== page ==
• Bhutan: Gaining control over Bhutan would bring China in proximity to Bangladesh, providing a potential route to the Bay of Bengal and enhancing China's regional influence.
      • Arunachal Pradesh: Securing control over Arunachal Pradesh would enable China to dominate the entire northeastern region of India, extending its military reach and strategic influence in the area.
  • Strategic Encirclement of India by China’s “String of Pearls”:
    • China's "String of Pearls" refers to a geopolitical and strategic initiative that involves building a network of Chinese-funded, owned, or controlled ports and other maritime infrastructure facilities in strategic locations across the Indian Ocean.
    • Some of the notable locations associated with China's String of Pearls include Gwadar Port in Pakistan, Hambantota Port in Sri Lanka, Chittagong Port in Bangladesh, and Djibouti in the Horn of Africa.

How is India Responding to China's Aggressive Measures?

  • Global Strategic Alliances:
    • India actively engages with like-minded nations to collectively address China's influence in the Indian Ocean Region
    • QUAD: It is the grouping of four democracies –India, Australia, the US, and Japan. All four nations find a common ground of being democratic nations and also support the common interest of unhindered maritime trade and security.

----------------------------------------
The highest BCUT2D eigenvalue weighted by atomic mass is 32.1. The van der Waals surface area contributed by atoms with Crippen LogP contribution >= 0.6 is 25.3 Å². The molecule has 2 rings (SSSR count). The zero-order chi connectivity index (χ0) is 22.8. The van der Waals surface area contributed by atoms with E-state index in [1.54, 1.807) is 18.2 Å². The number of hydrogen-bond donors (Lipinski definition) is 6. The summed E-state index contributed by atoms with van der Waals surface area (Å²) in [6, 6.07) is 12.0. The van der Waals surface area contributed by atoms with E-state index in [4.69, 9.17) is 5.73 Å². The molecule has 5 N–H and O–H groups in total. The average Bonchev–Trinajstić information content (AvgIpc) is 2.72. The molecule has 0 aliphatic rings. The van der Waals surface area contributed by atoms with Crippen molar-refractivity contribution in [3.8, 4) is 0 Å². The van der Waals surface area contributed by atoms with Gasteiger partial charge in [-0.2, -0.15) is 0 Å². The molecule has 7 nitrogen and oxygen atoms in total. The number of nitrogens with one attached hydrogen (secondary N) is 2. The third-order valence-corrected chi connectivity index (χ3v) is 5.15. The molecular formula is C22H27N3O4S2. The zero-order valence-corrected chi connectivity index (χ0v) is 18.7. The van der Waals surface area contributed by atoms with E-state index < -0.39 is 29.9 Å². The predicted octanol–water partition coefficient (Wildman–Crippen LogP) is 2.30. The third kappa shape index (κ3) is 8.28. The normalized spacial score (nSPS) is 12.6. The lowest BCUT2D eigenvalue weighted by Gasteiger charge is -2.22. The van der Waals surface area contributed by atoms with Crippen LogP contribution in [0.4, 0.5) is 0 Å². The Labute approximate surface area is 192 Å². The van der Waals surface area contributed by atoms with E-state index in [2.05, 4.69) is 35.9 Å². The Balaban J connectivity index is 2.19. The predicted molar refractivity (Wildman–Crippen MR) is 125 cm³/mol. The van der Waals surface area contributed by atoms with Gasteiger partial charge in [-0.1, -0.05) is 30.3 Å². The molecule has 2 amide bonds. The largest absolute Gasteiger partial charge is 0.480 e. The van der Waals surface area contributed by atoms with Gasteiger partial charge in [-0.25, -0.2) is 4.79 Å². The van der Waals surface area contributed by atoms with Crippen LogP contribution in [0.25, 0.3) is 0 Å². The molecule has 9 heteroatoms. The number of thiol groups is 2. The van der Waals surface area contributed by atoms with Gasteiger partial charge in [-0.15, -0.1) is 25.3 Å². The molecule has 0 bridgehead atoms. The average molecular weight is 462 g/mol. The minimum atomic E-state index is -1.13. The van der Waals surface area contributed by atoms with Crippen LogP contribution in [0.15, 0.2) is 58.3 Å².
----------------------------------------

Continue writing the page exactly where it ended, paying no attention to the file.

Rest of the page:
• I2U2: It is a new grouping of India, Israel, the USA, and the UAE. Forming alliances with these countries strengthens India's geopolitical standing in the region.
  • India-Middle East-Europe Economic Corridor (IMEC):
    • Launched as an alternative trade and connectivity corridor, IMEC aims to strengthen India's presence in the Arabian Sea and the Middle East.
    • Funded by the Partnership for Global Infrastructure Investment (PGII), it serves as a counter-initiative to China's Belt and Road Initiative (BRI) with the support of G7 nations.
  • International North-South Transport Corridor (INSTC):
    • INSTC, established through an agreement between India, Iran, and Russia, creates a comprehensive 7,200-km multi-mode transportation network connecting the Indian Ocean, Persian Gulf, and Caspian Sea.
    • The key node, Chahbahar Port in Iran, strategically monitors China's activities in the Arabian Sea and the Strait of Hormuz, providing an alternative to the China-Pakistan Economic Corridor's (CPEC) Gwadar port.
  • Indian Ocean Rim Association (IORA) :
    • It is an intergovernmental organization established to promote economic cooperation and regional integration among countries bordering the Indian Ocean.
    • IORA member states work on various initiatives related to trade, investment, and sustainable development in the Indian Ocean region (IOR).
  • India’s Necklace of Diamonds Strategy: